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‘We should not get carried away’: Suffolk leaders urge caution as UK passes coronavirus peak

PUBLISHED: 17:15 01 May 2020 | UPDATED: 21:27 01 May 2020

Prime minister Boris Johnson has said Britain is passed the peak of coronavirus - but community leaders in Suffolk have continued to urge caution. Picture: SARAH LUCY BROWN

Prime minister Boris Johnson has said Britain is passed the peak of coronavirus - but community leaders in Suffolk have continued to urge caution. Picture: SARAH LUCY BROWN

2019 SARAH LUCY BROWN

“We should not get carried away and think we shall soon be getting back to normal” - that is the warning from community leaders in Suffolk following the news that the UK is “past the peak” of Covid-19.

Tim Passmore, Suffolk Police and Crime Commissioner  Picture: SARAH LUCY BROWNTim Passmore, Suffolk Police and Crime Commissioner Picture: SARAH LUCY BROWN

Prime minister Boris Johnson told a Downing Street press conference on Thursday that coronavirus is now on a “downward slope” after six weeks of lockdown.

The Conservative imposed tough restrictions on people’s lives on March 23, warning that as many as 500,000 people could die and that the NHS could be overwhelmed otherwise.

In the past few weeks, more than 25,000 coronavirus patients have died across the country, including hundreds in Suffolk and north Essex hospitals - while the crisis has brought many businesses to breaking point.

But Mr Johnson, who himself contracted coronavirus and ended up in intensive care, said this week: “We can now see the sunlight and the pasture ahead of us.

Ipswich Borough Council chief executive Russell Williams. Picture: ARCHANT LIBRARYIpswich Borough Council chief executive Russell Williams. Picture: ARCHANT LIBRARY

“We are past the peak and on the downward slope.”

But although he said it was “good to hear Boris Johnson’s remarks that we’re past the peak”, Suffolk police and crime commissioner Tim Passmore said: “Please remember the government’s instruction still stands - we should not be leaving our homes unless absolutely necessary.

“It is crucially important that we don’t get lulled into a false sense of security, the lockdown is in place for our protection and we should see it as such.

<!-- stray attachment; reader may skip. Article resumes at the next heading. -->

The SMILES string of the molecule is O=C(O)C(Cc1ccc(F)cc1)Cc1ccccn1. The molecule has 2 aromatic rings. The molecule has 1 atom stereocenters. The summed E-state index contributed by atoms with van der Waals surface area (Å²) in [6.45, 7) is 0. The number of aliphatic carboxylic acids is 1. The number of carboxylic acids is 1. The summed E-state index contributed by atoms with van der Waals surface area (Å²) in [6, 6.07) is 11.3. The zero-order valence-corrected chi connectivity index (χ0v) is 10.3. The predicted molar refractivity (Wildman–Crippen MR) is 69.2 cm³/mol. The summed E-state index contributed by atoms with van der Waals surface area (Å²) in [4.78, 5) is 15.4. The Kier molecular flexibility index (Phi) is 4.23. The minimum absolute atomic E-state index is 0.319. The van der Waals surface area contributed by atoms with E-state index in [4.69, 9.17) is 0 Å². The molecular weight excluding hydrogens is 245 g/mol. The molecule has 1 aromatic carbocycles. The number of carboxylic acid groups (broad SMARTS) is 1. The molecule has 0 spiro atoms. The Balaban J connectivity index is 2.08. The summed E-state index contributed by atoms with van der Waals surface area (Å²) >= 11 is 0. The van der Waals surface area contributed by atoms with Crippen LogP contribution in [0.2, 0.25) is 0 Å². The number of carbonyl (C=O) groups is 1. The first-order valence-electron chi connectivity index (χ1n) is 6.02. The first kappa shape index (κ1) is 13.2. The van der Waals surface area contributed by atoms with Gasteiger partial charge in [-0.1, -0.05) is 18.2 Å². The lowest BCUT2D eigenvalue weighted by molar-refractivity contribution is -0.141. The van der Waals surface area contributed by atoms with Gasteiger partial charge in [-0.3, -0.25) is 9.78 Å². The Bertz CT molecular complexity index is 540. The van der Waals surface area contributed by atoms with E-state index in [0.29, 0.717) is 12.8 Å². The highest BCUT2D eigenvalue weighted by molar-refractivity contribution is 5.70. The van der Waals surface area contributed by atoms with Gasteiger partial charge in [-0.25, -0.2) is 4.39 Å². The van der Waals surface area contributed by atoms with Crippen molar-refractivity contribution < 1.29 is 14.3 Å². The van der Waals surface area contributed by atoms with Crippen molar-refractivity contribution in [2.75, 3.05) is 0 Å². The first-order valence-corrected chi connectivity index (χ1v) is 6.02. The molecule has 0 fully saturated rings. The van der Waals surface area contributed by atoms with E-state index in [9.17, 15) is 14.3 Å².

“We all have a part to play in helping to reduce the impact on our emergency services, and to protect ourselves and our families, so I would implore everyone to keep up the good work.

“We have come too far to jeopardise the positive impact that the lockdown is having.

“We will get through this, but we have to be patient and we need to be sensible.

“I appreciate it’s difficult, but tragically, significant numbers of people are still dying so let’s all stick to the advice and we’ll get through this together.”

Russell Williams, chief executive of Ipswich Borough Council, said a “cautious approach is the right one”.

He added: “Throughout we shall be following government guidelines and adapting to any changes announced by the prime minister.

“But we should not get carried away and think we shall soon be getting back to normal.”

Even though Ipswich Market stalls started trading on Friday and the council announced brown bin collections would resume, the authority’s public buildings will remain closed until at least May 22.

Mr Williams said: “We are still stressing the need for social distancing to continue.

“The current situation is, perhaps, best described as a cautious beginning of a partial recovery phase.

“On Monday we are entering week seven of the lockdown restrictions. As I have said before, this is a long battle against coronavirus and we all need to be patient in the weeks and months ahead as we move slowly towards a ‘new’ normal.

“Exactly what that will look like nobody knows – and is unlikely to do so until an announcement at one of the government’s daily coronavirus press conferences - but we will ready to respond and will continue to communicate regularly with residents and businesses.”

Mr Johnson has also warned: “We must be sure that we can continue to protect the NHS and its ability to cope.

“We must see a sustained fall in deaths.

“We must all make sure that the measures we take do not risk a second spike that would overwhelm the NHS.”

The prime minister is preparing to set out how to kick-start the economy after more than a month of shutdown.

There have been five more reported deaths related to Covid-19 in Suffolk and north Essex.

East Suffolk and North Essex NHS Foundation Trust (ESNEFT), which manages Ipswich and Colchester hospitals, reported three of the deaths.

All three patients died at Colchester Hospital.

One of the patients was in their 90s, one in their 80s and one in their 50s.

All had underlying health conditions.

West Suffolk Hospital in Bury St Edmunds reported two more deaths on Friday.


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